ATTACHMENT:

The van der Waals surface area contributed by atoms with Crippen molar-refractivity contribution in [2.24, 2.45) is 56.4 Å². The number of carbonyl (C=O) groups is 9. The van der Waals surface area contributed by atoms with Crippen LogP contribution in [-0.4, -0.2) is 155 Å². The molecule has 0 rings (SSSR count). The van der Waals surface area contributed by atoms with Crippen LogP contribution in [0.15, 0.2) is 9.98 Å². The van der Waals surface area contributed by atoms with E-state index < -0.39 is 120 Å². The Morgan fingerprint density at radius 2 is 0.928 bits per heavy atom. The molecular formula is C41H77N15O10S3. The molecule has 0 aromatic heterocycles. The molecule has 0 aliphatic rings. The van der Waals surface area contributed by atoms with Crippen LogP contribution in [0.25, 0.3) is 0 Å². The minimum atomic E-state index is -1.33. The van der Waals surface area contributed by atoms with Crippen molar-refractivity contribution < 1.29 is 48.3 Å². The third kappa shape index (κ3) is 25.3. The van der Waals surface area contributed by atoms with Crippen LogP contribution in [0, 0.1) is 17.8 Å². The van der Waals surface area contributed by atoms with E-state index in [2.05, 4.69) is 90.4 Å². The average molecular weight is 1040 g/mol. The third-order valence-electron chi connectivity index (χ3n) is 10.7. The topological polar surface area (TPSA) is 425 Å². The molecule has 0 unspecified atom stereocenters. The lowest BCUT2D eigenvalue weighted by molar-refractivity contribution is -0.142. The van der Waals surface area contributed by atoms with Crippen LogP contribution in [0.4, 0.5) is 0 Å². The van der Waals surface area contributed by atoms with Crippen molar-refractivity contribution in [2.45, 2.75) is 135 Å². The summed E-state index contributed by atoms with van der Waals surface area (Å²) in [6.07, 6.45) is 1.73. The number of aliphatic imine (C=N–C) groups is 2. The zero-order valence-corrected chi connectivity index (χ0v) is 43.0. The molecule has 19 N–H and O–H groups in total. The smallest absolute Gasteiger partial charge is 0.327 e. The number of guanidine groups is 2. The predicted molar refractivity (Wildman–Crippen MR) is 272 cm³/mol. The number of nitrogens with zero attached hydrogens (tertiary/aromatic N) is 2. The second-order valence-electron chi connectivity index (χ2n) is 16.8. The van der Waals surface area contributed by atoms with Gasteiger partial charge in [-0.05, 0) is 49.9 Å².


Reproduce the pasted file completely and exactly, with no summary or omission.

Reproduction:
The van der Waals surface area contributed by atoms with Crippen molar-refractivity contribution in [2.24, 2.45) is 56.4 Å². The number of carbonyl (C=O) groups is 9. The van der Waals surface area contributed by atoms with Crippen LogP contribution in [-0.4, -0.2) is 155 Å². The molecule has 0 rings (SSSR count). The van der Waals surface area contributed by atoms with Crippen LogP contribution in [0.15, 0.2) is 9.98 Å². The van der Waals surface area contributed by atoms with E-state index < -0.39 is 120 Å². The Morgan fingerprint density at radius 2 is 0.928 bits per heavy atom. The molecular formula is C41H77N15O10S3. The molecule has 0 aromatic heterocycles. The molecule has 0 aliphatic rings. The van der Waals surface area contributed by atoms with Crippen LogP contribution in [0.25, 0.3) is 0 Å². The minimum atomic E-state index is -1.33. The van der Waals surface area contributed by atoms with Crippen molar-refractivity contribution < 1.29 is 48.3 Å². The third kappa shape index (κ3) is 25.3. The van der Waals surface area contributed by atoms with Crippen LogP contribution in [0, 0.1) is 17.8 Å². The van der Waals surface area contributed by atoms with E-state index in [2.05, 4.69) is 90.4 Å². The average molecular weight is 1040 g/mol. The third-order valence-electron chi connectivity index (χ3n) is 10.7. The topological polar surface area (TPSA) is 425 Å². The molecule has 0 unspecified atom stereocenters. The lowest BCUT2D eigenvalue weighted by molar-refractivity contribution is -0.142. The van der Waals surface area contributed by atoms with Crippen LogP contribution in [0.4, 0.5) is 0 Å². The van der Waals surface area contributed by atoms with Crippen molar-refractivity contribution in [2.45, 2.75) is 135 Å². The summed E-state index contributed by atoms with van der Waals surface area (Å²) in [6.07, 6.45) is 1.73. The number of aliphatic imine (C=N–C) groups is 2. The zero-order valence-corrected chi connectivity index (χ0v) is 43.0. The molecule has 19 N–H and O–H groups in total. The smallest absolute Gasteiger partial charge is 0.327 e. The number of guanidine groups is 2. The predicted molar refractivity (Wildman–Crippen MR) is 272 cm³/mol. The number of nitrogens with zero attached hydrogens (tertiary/aromatic N) is 2. The second-order valence-electron chi connectivity index (χ2n) is 16.8. The van der Waals surface area contributed by atoms with Gasteiger partial charge in [-0.05, 0) is 49.9 Å².